Simulation Examines Hidden Gas Turbine Mixing

Simulation Examines Hidden Gas Turbine Mixing

Researchers use two supercomputers to look at the way turbulence can change the way hot gases move through a turbine.
Gas turbines, such as jet engines on aircraft or the large machines that power many electric generating stations, look simple in the abstract. Fuel and compressed air ignite and rush through a set of blades that turn about an axis. But developing more advanced, more efficient turbines requires a far deeper understanding of the flow of combusted gases expanding through the blades.
Researchers at the Georgia Institute of Technology in Atlanta recently gained a better insight into the flow of gases by running a giant simulation on powerful computers at the San Diego Supercomputer Center in California and the Pittsburgh Supercomputing Center in Pennsylvania. The simulations of the jet shear layer, which is responsible for the formation of turbulent structures and vortices which control the mixing and the spreading of the combustion products, demonstrated that the layer can change quite suddenly inside the turbine under certain conditions. Those changes can lead to poor mixing and the production of pollution such as nitrogen oxides.

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“Previous experimental work has shown that poor mixing in staged combustion systems leads directly to elevated NOx emissions. Essentially if the contents of the jet mix poorly with the crossflow gases prior to combustion, the heterogenous nature of the flow composition can result in local burning at unfavorable fuel-air ratios resulting in an increase in NOx,” said Vedanth Nair, a former research engineer at the Aerospace Combustion Lab at Georgia Tech who is now a lithography process engineer at Intel Corp. “Understanding how certain combustion configurations impact mixing would allow a more careful choice of operating conditions and design decisions.”

According to Nair, simulating an environment as complex as the inside of a gas turbine is a huge undertaking.
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“Even simplifying the system to be studied, as done here, requires simulating fluid time scales on the order of tens of nanoseconds in order to capture the smaller scale fluid processes that govern mixing and influence combustion itself,” he said. On top of that, to be able to simulate the detail needed to see those processes requires more computing power than conventional computers can provide.

Supercomputing power

Both the Expanse machine at the San Diego Supercomputer Center and the Bridges-2 machine at the Pittsburgh Supercomputing Center are relatively new and have been designed for use in simulating everything from materials science to astrophysics.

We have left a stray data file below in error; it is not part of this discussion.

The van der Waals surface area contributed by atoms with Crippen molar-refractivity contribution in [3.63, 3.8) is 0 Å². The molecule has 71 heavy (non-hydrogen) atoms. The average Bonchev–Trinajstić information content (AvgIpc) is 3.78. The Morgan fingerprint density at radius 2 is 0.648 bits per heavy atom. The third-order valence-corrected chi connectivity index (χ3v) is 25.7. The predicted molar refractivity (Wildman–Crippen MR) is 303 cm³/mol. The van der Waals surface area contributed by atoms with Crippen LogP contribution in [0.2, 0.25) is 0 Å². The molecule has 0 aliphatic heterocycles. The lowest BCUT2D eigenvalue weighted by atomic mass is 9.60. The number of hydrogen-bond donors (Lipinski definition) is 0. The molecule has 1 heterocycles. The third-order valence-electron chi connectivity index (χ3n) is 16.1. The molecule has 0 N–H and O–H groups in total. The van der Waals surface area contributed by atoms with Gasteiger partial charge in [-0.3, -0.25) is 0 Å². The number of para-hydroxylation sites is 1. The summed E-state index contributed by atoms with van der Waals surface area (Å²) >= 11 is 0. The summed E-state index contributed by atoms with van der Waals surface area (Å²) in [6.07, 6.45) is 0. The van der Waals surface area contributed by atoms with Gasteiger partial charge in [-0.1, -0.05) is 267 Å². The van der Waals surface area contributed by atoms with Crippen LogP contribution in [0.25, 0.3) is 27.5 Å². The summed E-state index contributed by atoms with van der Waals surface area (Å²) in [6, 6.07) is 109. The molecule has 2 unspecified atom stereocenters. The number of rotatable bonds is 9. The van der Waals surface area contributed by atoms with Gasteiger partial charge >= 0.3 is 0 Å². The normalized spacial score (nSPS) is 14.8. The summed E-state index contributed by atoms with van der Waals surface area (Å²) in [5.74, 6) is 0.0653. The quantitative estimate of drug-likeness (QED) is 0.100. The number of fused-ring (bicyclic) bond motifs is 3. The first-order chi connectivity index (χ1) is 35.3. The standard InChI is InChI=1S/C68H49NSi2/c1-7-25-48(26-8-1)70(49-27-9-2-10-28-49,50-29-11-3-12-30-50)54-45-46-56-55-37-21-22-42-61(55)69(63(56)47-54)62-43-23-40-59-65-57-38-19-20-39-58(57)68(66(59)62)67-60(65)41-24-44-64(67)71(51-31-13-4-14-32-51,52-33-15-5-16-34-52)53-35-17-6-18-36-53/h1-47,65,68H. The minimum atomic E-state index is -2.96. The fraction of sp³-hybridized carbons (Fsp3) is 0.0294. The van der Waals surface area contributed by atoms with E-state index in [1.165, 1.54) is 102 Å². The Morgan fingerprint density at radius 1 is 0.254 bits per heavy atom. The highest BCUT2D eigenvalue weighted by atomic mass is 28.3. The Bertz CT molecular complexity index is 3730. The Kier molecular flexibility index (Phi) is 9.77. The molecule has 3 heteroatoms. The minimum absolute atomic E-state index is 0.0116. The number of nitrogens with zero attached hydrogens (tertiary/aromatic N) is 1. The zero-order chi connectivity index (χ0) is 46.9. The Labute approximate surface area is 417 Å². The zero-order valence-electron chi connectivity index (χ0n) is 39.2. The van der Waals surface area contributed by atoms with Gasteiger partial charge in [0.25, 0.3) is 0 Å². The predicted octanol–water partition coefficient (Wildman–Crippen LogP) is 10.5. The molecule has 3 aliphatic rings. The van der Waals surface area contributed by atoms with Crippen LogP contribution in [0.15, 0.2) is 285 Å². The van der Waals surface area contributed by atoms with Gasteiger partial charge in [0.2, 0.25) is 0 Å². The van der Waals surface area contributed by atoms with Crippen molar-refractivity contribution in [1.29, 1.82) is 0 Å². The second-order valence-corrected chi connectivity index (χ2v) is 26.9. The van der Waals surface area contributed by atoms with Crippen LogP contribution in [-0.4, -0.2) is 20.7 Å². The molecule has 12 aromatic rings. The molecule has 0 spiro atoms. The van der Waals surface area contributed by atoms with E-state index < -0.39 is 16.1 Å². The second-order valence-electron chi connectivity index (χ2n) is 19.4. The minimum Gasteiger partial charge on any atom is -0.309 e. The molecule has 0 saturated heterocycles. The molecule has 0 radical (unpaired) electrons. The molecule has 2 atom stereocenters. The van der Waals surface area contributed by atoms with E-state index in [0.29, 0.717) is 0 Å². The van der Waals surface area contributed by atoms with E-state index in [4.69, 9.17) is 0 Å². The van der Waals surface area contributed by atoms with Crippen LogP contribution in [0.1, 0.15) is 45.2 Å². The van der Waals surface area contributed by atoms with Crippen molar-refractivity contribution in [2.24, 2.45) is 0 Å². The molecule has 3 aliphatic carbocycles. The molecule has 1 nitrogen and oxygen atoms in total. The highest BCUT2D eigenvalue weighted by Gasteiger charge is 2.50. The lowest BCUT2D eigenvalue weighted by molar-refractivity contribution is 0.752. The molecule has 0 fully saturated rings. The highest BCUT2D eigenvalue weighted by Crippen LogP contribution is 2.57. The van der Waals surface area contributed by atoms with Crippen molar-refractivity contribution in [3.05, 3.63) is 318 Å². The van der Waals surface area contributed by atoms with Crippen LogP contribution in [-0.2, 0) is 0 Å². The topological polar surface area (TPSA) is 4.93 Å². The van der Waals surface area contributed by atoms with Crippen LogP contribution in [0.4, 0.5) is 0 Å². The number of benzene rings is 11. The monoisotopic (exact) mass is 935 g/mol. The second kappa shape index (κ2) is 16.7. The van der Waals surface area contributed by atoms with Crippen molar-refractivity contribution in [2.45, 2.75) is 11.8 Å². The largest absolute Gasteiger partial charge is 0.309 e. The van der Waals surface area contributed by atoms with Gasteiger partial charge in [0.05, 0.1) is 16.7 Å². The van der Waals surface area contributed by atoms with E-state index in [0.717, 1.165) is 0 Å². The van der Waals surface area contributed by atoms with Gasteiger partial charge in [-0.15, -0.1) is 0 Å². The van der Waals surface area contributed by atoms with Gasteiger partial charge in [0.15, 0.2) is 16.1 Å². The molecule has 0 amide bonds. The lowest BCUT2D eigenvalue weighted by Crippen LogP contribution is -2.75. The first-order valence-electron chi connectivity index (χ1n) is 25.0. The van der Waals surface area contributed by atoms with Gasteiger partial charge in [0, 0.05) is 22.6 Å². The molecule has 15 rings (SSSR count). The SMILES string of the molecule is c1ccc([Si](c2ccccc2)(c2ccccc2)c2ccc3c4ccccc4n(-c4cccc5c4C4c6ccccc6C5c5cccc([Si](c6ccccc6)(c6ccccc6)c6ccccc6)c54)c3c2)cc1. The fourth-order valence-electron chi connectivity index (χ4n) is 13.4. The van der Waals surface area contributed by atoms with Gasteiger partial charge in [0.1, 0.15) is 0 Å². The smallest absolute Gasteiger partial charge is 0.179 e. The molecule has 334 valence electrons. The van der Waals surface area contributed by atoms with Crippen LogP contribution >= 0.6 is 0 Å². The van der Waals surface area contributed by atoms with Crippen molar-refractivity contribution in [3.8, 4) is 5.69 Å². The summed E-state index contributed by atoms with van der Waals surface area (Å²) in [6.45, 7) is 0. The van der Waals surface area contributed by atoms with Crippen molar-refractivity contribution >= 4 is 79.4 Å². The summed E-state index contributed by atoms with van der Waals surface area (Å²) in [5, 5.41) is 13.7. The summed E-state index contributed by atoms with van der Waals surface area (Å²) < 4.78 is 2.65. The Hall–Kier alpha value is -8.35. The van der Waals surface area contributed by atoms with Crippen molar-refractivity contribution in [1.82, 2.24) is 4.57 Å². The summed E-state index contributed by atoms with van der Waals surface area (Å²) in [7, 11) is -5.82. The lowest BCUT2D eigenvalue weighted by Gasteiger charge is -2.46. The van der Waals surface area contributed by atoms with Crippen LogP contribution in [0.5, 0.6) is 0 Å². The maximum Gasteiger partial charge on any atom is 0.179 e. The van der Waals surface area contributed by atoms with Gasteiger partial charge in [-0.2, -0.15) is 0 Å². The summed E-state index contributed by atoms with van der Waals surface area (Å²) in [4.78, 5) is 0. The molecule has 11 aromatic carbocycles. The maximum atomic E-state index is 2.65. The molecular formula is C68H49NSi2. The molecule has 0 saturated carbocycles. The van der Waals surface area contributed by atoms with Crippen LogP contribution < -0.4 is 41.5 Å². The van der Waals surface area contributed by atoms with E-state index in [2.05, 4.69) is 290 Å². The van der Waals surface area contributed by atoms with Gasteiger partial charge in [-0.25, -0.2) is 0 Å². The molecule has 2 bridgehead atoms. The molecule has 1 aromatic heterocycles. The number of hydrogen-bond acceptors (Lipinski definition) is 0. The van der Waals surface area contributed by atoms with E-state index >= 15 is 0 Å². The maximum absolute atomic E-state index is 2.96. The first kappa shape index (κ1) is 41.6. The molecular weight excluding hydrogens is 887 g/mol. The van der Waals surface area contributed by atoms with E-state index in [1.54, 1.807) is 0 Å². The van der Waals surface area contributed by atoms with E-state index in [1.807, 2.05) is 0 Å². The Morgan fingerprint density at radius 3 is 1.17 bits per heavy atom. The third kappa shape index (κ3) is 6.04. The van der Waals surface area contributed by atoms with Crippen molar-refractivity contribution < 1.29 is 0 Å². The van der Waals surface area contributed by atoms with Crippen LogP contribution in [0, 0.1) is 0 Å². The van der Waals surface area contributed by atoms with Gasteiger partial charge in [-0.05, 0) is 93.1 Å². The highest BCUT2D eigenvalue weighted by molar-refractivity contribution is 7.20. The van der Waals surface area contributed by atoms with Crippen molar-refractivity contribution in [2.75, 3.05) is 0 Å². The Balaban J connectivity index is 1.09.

These supercomputer-generated images depict how the placement of combustion inside or outside the jet affects its fluid dynamics and hence, mixing in combustion regions. Image: Georgia Tech
One complication in understanding the processes inside a gas turbine is that during combustion, local regions of high-temperature gases and the energy given off by chemical reactions can significantly alter the organization of the flow through the turbine. Over the course of the simulation run, the Georgia Tech team found that the interaction between these elements and the flow of gases, known as the “flowfield,” can change more rapidly than was previously thought. What’s more, factors related to fluid viscosity and the location of the flame within gas turbine’s combustor all have great impact on the mixing of gases.
“This is increasingly critical when you consider next generation combustion systems, which can use highly reactive fuels such as hydrogen that behave considerably differently compared to natural gas,” Nair said.
The Georgia Tech team, which included Timothy Lieuwen, Vishal Acharya, Abin Krishnan, and Subodh Adhikari, published the results of their study in the American Institute of Aeronautics and Astronautics SciTech 2023 Forum Proceedings

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Part of the visualization produced by the supercomputers showed vortices—the swirling of gases in the flowfield as two separate streams of gases interact with one another—under different flow conditions. “Once these vortices are formed, they are further distorted by the interactions with the crossflow and further instability effects breaking them apart,” Nair said. “Visualizing the structure of these vortices provides valuable information on the impact of certain combustion effects on these instabilities and yields a qualitative idea of the mixing between the jet and the crossflow fluid.”
Nair said that one of the next steps will be to “simulate higher pressure flow conditions, as found in practical systems, which is challenging given the additional constraints on the numerical mesh and additional computational cost.”
Jeffrey Winters is editor in chief of Mechanical Engineering magazine.

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